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Mount Offers Alumni Symposium at Frederick Campus

College of Liberal Arts Staff

alumni symposium feature

Mount alumni may occasionally wonder, “What would it be like to be back in a Mount classroom today?” Over the past five months, a group of nine Mount alumni and two of their spouses were able to find out when they sampled what the Mount offers its students in the first College of Liberal Arts Alumni Symposium. Organized by John-Paul Heil, C'15, adjunct professor of history and soon-to-be Fulbright Fellow, the Alumni Symposium met monthly from 6 to 8 p.m. in a hybrid model at the Mount’s conveniently located Frederick campus and on Zoom. Face-to-face participants enjoyed a physically distanced dinner prior to discussing the evening’s readings in one of the state-of-the-art Frederick classrooms. The impetus for this non-credit course came from Donald Briggs, S'05, Emmitsburg mayor and member of the Mount’s College of Liberal Arts Advisory Board, who experienced something similar offered by another Maryland university.

alumni-symposium-in-text.jpgThis Symposium, however, had a decidedly Mount flavor, centered on the question: “What is the coherent world vision articulated by the Catholic Church?” Using literature, philosophical texts and Church documents, the class explored how this vision is founded on assumptions about the nature of reality, the human person, how humans should and should not act, and how lay Catholics and Catholic universities should respond. Heil carefully chose Mount faculty members from across the liberal arts and sciences to lead each class and facilitate conversations between Symposium participants. Texts included Josef Pieper’s "Leisure: The Basis of Culture," St. John Paul II’s "Fides et Ratio," Graham Greene’s "The Power and the Glory," Walter Miller’s "A Canticle for Leibowitz," as well as selections from Boccaccio’s "The Decameron" and Alasdair MacIntyre’s "After Virtue." Discussion leaders were Heil, Professor of Philosophy Joshua Hochschild, Ph.D., and Assistant Professor of Chemistry Isaac Mills and Lecturer of Philosophy Stephen McGinley and Adjunct Professor of English Mary Johnson.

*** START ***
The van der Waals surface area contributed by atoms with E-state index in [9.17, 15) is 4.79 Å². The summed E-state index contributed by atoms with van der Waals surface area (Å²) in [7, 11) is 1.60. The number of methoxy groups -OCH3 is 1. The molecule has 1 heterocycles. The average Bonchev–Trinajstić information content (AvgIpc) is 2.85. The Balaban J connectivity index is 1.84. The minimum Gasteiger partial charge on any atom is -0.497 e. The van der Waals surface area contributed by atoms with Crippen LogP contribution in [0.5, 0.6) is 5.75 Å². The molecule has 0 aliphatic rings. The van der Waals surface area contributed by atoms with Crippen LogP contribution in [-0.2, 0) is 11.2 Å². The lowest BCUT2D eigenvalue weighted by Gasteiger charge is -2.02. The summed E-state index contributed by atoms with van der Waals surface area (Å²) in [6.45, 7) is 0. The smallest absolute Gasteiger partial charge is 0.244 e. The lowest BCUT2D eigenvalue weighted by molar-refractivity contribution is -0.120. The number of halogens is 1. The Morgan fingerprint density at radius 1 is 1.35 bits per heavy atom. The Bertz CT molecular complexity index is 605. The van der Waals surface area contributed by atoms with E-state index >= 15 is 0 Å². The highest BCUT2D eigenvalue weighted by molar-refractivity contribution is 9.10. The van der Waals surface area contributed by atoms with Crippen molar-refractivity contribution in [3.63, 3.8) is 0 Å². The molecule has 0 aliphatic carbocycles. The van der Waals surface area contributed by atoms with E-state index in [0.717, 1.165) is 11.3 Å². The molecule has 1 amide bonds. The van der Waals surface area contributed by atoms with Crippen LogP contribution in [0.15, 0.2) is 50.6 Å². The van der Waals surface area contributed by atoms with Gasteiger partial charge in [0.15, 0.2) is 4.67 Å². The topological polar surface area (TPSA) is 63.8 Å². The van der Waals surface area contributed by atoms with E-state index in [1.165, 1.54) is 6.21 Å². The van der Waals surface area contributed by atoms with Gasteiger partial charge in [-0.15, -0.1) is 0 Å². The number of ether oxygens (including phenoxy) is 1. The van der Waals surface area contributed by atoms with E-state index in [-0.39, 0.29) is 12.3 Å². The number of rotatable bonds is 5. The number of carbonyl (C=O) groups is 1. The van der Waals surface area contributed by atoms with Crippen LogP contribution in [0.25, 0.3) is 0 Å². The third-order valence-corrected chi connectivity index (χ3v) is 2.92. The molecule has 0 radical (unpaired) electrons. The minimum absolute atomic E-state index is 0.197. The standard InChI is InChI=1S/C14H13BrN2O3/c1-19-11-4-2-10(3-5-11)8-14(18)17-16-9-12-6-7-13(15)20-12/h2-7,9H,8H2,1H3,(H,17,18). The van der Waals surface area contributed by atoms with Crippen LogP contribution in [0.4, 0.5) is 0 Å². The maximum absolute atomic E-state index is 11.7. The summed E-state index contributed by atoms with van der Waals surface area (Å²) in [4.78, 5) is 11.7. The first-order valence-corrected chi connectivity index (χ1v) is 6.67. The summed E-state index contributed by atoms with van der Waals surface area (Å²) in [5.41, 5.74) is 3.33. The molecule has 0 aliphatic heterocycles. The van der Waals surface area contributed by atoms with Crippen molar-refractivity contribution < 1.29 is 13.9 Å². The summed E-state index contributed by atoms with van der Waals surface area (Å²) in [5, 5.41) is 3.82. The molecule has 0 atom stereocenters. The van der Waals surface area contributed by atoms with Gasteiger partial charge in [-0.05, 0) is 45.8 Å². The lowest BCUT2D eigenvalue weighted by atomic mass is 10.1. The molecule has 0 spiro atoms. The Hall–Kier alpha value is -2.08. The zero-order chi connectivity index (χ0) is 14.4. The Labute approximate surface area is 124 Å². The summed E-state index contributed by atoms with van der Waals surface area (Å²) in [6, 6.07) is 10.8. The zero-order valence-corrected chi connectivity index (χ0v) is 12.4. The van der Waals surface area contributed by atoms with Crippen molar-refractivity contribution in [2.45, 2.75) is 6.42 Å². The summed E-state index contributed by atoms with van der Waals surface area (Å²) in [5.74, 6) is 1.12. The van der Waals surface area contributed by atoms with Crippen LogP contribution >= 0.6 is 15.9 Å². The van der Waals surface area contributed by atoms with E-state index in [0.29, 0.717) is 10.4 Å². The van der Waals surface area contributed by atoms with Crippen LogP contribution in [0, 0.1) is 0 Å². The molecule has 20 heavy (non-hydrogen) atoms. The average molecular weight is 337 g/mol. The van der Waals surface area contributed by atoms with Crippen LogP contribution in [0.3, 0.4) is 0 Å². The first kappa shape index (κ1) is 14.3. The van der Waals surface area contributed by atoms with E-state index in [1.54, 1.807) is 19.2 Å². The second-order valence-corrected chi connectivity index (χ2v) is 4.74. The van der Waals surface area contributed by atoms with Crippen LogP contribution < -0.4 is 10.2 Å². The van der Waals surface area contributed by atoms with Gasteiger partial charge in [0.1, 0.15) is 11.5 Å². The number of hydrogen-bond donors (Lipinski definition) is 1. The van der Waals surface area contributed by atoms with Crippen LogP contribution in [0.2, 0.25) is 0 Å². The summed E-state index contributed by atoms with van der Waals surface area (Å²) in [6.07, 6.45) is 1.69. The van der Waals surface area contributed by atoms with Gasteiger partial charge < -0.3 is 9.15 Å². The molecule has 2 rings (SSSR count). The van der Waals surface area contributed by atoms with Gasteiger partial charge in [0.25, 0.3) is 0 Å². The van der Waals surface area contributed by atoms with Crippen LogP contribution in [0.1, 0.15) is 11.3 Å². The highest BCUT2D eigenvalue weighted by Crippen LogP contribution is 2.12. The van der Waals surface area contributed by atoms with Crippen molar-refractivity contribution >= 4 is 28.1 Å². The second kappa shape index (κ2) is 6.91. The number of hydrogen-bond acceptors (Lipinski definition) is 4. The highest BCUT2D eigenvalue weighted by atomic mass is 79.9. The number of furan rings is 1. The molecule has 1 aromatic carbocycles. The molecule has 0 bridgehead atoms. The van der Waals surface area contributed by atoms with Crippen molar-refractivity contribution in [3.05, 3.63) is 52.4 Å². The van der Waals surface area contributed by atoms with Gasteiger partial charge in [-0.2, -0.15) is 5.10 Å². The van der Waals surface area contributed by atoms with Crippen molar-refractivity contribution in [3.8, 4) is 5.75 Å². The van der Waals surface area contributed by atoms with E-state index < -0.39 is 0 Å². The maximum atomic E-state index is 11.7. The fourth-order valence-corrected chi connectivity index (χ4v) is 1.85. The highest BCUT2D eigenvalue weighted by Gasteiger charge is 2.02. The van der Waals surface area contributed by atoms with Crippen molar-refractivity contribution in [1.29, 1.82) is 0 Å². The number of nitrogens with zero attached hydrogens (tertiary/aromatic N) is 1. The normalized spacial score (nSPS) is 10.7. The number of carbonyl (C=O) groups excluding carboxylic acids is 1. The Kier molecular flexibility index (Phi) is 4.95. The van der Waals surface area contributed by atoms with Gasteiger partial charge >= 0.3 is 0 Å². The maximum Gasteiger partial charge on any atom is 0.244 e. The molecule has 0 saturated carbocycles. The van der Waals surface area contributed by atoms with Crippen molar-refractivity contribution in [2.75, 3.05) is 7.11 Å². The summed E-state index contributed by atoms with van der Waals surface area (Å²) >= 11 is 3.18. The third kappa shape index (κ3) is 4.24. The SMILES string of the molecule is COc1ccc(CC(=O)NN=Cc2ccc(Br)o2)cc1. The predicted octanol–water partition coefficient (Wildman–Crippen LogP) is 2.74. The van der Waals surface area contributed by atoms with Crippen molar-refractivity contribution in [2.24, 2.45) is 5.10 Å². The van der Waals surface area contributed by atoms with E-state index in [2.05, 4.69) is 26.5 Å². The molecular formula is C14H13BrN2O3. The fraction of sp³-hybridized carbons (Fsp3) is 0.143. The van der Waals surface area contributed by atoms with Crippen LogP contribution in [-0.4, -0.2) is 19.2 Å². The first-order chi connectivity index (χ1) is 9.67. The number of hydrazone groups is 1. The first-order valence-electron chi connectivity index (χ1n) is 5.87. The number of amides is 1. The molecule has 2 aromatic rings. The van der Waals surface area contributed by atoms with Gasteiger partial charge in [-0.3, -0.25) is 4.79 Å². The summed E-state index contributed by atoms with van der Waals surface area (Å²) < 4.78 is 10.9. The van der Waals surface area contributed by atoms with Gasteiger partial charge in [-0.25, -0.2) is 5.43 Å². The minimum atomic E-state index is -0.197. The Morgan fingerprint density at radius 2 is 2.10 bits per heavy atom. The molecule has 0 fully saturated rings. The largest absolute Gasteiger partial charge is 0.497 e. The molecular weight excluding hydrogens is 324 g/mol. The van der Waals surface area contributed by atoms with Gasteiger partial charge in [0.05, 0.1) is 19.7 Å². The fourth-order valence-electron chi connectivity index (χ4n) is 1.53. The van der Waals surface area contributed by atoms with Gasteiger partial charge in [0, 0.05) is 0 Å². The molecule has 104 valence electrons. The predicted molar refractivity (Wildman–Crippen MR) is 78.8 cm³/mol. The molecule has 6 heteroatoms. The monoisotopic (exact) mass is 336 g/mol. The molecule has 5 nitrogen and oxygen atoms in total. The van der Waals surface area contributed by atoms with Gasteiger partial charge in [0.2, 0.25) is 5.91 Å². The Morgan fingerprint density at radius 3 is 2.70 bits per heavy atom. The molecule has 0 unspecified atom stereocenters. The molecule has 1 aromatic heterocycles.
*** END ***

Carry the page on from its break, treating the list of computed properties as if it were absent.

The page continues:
Participants enjoyed the engaging texts and in-depth discussions. Mount Trustee Raphael Della Ratta, C'92,called the Symposium “a unique opportunity to connect with fellow alumni from different eras and discuss topics and issues bringing their own Mount experience to the discussion.” David McGinley, C’11, agreed, saying the “lively discussion helped us grow in knowledge of the truth and in relation to each other.” His wife, Allison McGinley, C’14, said it was “great to challenge my mind again in that way and to engage in a discussion with fellow alumni....It brought back some of my favorite academic memories.”

Joseph Baldacchino, C’70, said the seminar reminded him “of the reasons I gained so much from a Mount education 50 years ago” because it “addressed central issues about how we should live our lives at the highest level by participating in the transcendent.” Katherine Marshall, C’77, described the seminar as an “enjoyable and enlightening educational journey,” finding that the “variety and scope of the readings, classroom presentations and discussions combined to make it an outstanding experience!”

The wide-ranging conversations included relevant personal anecdotes, but several recurring themes emerged. Among them were the benefits of living a contemplative life in a world often obsessed with material values, the need to express gratitude for the many gifts all of us have received, the persistence of the Catholic Church through periods of crisis, and the important interaction of faith and reason in the Catholic intellectual tradition. Della Ratta tied these themes together when he said, “The seminar exposed us to readings and ideas that support the Mount’s Catholic ideals and apply to our post-Mount lives.”

The first Alumni Symposium was primarily directed to the College of Liberal Arts Advisory Board, but the Mount is considering the offering of similar non-credit courses to all alumni. Interested alumni are welcome to contact Dean of the College of Liberal Arts Peter Dorsey, Ph.D., at

College of Liberal Arts Staff